Photo: Stepnagorsk Scientific Experimental and Production Base certified large-scale production and weaponization of biological agents, National Reconnaissance Office. | Photo Credit: National Reconnaissance Office, via Wikimedia Commons

The Pasteur Institute

8. France

  • Began BW program in 1921 due to concerns about German offensive biological weapons capabilities
  • Conducted research on anthrax, cholera, salmonella, rinderpest, botulinum toxin, and ricin
  • Developed various bombs and sprayers
  • Acceded to BTWC on September 27, 1984

Source: Olivier Lepick, “French activities related to biological warfare, 1919-45,” Biological and Toxin Weapons: Research, Development and Use from the Middle Ages to 1945, eds. Erhard Geissler and John Ellis van Courtland Mood (New York: Stockholm International Peace Research Institute, 1999), pp. 70, 78, 82- 90.

Photo: The Pasteur Institute, an important biological research center, 1908 | Photo Credit: Wikimedia Commons

South Africa Roodeplaat

9. South Africa

  • Began covert BW program in 1981, codenamed Project Coast
  • Conducted research into anthrax and botulinum toxin for assassinations
  • Ratified the BTWC on November 3, 1975, but continued to pursue a BW capacity
  • Dismantled program in 1993 after collapse of apartheid regime

Source: “Truth and Reconciliation Commission of South Africa Report,” Vol. 2, October 29, 1998, p. 514.

Photo: Monkey cages at Roodeplaat Research Laboratories, a front organization for the South African biological weapons program.
Photo Credit: Nelson Mandela Foundation

4. What is the difference between offensive biological weapons programs and biodefense?

The Biological and Toxins Weapons Convention (BTWC) prohibits its members from undertaking offensive biological weapons activities but permits research and the development of antidotes and other defenses against biological weapons. It can be difficult to delineate the boundary between offensive and defensive programs because offensive and defensive research often employ the same equipment, technologies and techniques. The following scenarios illustrate the difficulty of categorizing biological programs as offensive or defensive.

Scenario 1: Scientists genetically engineer a new and deadly strain of a common BW agent.

Why it could be biological warfare:
Past BW programs have tried to re-engineer existing pathogens to leave their adversaries without the usual defenses against them.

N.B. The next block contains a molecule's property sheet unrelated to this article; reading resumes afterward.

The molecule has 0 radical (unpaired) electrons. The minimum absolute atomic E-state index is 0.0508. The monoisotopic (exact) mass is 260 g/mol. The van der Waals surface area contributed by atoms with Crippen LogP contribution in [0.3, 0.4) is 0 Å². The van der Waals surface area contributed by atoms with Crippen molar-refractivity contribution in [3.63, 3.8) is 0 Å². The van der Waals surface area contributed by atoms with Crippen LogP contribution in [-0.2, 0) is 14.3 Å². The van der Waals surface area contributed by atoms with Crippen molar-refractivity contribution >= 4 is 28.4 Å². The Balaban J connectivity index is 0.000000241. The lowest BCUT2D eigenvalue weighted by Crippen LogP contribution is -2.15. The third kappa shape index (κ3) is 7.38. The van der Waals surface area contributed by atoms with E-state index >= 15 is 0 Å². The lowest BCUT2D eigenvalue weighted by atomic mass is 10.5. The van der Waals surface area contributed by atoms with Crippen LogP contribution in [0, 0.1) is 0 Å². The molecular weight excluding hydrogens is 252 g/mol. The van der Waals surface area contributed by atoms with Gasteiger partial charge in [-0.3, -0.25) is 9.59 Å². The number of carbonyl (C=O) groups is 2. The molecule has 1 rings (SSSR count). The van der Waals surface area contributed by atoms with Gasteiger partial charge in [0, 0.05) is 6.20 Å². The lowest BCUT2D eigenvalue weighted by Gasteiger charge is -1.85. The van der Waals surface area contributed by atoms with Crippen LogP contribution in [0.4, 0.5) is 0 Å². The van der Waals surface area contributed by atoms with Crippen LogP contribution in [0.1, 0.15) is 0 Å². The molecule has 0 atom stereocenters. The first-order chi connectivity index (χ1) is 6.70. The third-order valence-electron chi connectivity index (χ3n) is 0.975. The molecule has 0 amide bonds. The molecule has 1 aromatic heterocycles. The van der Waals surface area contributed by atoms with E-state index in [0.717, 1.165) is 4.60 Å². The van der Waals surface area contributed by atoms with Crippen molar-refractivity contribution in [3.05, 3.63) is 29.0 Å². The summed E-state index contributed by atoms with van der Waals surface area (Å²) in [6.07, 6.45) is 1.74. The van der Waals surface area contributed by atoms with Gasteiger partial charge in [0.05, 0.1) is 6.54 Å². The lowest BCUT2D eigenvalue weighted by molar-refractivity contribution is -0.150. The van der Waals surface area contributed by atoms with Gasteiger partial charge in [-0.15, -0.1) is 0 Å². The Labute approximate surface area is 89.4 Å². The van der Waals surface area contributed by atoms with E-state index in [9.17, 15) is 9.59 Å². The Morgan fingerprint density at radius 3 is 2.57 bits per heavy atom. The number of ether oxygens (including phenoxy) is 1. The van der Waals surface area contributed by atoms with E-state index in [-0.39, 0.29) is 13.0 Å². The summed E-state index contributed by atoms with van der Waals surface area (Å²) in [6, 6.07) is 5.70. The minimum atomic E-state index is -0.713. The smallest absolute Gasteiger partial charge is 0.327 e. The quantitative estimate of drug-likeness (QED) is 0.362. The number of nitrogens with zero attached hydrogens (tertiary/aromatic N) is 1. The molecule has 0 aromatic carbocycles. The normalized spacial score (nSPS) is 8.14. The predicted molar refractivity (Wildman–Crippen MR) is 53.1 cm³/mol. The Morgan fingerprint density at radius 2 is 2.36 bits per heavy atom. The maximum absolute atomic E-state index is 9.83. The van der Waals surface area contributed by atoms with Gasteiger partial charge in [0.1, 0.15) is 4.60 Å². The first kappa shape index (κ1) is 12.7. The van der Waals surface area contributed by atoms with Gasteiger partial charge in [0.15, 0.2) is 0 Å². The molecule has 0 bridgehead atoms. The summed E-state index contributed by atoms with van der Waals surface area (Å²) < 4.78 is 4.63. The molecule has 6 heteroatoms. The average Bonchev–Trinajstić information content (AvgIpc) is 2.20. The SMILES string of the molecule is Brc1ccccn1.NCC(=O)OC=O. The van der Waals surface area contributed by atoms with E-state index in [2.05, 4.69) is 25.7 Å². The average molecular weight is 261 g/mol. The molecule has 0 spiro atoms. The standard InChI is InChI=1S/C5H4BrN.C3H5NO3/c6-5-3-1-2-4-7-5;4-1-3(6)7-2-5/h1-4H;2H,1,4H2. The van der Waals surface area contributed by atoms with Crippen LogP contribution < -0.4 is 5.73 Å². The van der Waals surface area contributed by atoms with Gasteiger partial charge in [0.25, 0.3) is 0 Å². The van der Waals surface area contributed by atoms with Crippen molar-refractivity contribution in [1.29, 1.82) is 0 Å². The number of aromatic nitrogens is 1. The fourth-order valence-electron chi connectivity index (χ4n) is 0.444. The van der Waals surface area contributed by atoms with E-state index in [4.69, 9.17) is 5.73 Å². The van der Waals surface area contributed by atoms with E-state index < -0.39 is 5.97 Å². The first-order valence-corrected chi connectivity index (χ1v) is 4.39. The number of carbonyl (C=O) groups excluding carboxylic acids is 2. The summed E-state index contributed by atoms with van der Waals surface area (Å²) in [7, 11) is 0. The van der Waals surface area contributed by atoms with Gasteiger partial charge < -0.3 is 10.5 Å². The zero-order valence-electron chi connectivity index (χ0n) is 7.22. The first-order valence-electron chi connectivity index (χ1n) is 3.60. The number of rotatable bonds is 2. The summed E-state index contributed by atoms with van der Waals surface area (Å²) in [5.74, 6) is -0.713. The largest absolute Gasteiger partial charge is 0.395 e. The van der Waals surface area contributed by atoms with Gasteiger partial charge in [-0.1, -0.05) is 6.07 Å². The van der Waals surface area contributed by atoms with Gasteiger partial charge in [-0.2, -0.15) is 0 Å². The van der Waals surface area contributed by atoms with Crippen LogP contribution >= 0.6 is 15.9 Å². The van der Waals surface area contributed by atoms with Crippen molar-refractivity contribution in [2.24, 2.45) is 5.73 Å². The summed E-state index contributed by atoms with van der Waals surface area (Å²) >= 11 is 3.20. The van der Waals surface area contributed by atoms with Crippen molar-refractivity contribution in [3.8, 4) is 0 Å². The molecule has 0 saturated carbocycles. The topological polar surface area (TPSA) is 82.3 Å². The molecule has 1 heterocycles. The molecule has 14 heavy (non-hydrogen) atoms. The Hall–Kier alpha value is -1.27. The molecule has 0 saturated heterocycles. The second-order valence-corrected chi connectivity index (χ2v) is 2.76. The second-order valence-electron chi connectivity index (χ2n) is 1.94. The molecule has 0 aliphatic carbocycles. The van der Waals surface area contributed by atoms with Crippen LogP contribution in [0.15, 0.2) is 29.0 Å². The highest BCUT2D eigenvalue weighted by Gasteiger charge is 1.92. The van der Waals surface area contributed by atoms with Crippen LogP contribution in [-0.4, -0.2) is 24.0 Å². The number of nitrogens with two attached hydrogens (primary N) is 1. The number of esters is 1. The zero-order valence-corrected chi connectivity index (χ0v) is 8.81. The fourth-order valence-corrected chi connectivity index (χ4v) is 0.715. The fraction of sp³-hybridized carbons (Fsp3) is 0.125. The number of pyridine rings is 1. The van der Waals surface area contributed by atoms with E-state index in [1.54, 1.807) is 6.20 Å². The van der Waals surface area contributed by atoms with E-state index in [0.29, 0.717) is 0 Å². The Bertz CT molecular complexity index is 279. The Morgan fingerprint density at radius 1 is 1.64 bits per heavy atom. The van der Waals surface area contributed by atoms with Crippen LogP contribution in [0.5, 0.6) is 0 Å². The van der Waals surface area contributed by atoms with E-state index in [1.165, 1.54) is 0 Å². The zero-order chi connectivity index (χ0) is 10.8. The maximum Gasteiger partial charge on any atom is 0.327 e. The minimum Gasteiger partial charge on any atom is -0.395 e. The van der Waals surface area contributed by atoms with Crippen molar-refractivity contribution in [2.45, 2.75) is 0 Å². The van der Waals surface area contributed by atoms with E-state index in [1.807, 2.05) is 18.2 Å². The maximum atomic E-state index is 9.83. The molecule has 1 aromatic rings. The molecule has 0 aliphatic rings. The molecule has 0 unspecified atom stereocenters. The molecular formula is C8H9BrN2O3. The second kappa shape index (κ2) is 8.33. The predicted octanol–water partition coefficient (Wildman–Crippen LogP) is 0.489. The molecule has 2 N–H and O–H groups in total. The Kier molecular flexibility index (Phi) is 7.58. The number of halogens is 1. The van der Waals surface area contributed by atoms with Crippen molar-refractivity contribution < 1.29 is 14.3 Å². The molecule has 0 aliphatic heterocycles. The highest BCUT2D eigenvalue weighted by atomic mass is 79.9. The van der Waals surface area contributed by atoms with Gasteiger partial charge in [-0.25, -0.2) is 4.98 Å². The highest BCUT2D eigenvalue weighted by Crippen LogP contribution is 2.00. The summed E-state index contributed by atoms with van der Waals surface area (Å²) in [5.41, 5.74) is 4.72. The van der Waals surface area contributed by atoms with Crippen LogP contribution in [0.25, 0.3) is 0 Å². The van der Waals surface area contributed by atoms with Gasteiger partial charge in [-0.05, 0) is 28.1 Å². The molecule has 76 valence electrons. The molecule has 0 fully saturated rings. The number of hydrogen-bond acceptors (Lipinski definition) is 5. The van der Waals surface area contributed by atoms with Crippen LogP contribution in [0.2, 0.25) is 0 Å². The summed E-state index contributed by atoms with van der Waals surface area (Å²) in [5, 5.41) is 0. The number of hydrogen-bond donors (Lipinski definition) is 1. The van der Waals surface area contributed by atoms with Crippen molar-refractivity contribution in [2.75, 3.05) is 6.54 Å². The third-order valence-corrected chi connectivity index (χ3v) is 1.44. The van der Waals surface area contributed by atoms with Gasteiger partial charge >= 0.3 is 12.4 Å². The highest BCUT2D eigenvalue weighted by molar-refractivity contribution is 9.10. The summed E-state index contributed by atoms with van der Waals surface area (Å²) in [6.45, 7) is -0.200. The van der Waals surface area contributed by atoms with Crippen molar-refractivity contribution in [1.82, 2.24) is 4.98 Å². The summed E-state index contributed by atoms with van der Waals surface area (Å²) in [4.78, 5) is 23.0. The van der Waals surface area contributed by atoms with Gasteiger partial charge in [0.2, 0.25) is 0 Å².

Why it could be biodefense:
A scientist working on antiviral drug development might be trying to understand how, and how fast, the virus could evolve to resist treatment.

Scenario 2: A disease outbreak occurs near a military base known to work with biological agents.

Why it could be biological warfare:
Leaks from biological weapons research and production can lead to disastrous outbreaks. Notably, the 1979 anthrax leak in Sverdlovsk, USSR resulted in approximately 100 deaths.
Why it could be biodefense:
Defensive biological programs also use agents which could lead to an outbreak if mishandled. Additionally, some BW agents like Bacillus anthracis exist in nature and outbreaks may have natural causes.

Scenario 3: Military units conduct tests of aerosol dispersal agents at a remote, outdoor test facility.

Why it could be biological warfare:
A country planning a large-scale biological attack would need to test aerosol technologies to successfully disperse biological warfare agents.
Why it could be biodefense:
Aerosol tests are necessary for biological defense, to test aerosol detection systems and to train troops on the use of biological disinfectants.

Scenario 4: The military initiates a campaign to inoculate its troops against anthrax.

Why it could be biological warfare:
The military may be trying to ensure that its forces are protected from blowback of agents that it may use on the battlefield.
Why it could be biodefense:
The military may just be trying to ensure that its forces are prepared for anything that the enemy may use against them.

Scenario 5: Military medical personnel seek to obtain deadly viral strains from abroad.

Why it could be biological warfare:
A state seeking to develop a biological weapons program may attempt to procure biological agents elsewhere, particularly if it lacks an advanced biomedical industry.
Why it could be biodefense:
The military may be participating in public health or biodefense initiatives with the help of a foreign entity.

Photo Credit
Header Image: Electron micrograph of Escherichia coli. Source: WikiMedia Commons.